Food may be packaged in plastic containers that must be packed out with you.

a safe campfire is a comfort and fun


Due to potential fire danger, fire restrictions may sometimes be in effect. Always check current conditions before your trip. Restrictions may ban campfires and may add further restrictions.

Camp stoves are recommend over campfires as they do not require fire wood, heat food faster, work better in wet weather, and are generally safer.

Fires are only allowed within the steel fire grates at designated campsites or as specifically approved on your visitor’s permit.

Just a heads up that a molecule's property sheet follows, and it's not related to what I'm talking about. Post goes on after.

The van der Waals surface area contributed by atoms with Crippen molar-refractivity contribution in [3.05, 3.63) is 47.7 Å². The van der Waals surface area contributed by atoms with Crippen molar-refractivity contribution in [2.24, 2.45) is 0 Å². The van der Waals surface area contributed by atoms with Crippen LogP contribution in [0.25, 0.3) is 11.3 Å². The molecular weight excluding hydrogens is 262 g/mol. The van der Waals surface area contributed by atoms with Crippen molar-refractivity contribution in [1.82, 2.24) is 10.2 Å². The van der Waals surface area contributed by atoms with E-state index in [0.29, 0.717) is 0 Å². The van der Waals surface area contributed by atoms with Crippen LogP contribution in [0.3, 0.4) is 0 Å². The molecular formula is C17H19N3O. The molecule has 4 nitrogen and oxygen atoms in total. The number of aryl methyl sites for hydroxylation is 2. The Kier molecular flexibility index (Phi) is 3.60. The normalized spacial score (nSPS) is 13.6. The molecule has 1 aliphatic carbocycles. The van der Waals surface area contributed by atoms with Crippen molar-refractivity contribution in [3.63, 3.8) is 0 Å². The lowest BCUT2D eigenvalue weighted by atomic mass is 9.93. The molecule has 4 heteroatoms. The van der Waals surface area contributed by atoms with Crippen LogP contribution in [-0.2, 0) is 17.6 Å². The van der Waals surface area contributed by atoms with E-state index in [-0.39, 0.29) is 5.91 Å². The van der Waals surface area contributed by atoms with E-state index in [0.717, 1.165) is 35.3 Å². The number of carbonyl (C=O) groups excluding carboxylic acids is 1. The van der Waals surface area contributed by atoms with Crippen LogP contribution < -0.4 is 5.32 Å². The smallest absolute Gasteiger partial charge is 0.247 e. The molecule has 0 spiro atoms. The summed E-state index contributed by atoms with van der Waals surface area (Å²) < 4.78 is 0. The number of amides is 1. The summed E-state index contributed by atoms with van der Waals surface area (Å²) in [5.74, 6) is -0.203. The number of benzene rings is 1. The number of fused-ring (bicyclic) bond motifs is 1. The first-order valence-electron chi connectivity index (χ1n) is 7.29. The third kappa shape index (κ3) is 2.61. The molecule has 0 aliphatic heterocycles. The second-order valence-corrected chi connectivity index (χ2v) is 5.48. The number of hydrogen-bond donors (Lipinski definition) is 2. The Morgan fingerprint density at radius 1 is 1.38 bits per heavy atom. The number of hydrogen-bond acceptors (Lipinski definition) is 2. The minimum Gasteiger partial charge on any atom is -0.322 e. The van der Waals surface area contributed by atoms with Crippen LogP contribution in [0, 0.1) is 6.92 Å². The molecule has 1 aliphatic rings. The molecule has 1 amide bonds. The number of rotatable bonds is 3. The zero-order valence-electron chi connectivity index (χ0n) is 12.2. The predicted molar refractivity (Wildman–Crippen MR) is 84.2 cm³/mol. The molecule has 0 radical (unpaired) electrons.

If you build a campfire, use only dead wood found lying on the ground. Do not cut or break branches, or peel bark off standing trees. Paddle further down the lake from your campsite to gather dead and down wood. It is recommended to bring a small folding saw to cut wood from fallen trees.

Always keep water near your campfire and drown the fire if you are going to leave it. Do not leave it burning when you go to bed. Ashes should be cold to the touch with a bare hand before leaving unattended.


Leave archaeological, historical, and rock painting sites undisturbed.


Camp only at Forest Service designated campsites that have steel fire grates and wilderness latrines. You may camp up to 14 consecutive days at one site. Be sure to make camp early enough in the day to be able to find an available campsite. Keep the campsite clean and free from litter. Do not build structures, cut live wood, carve names in trees, or write on the rocks.

Quetico Regulations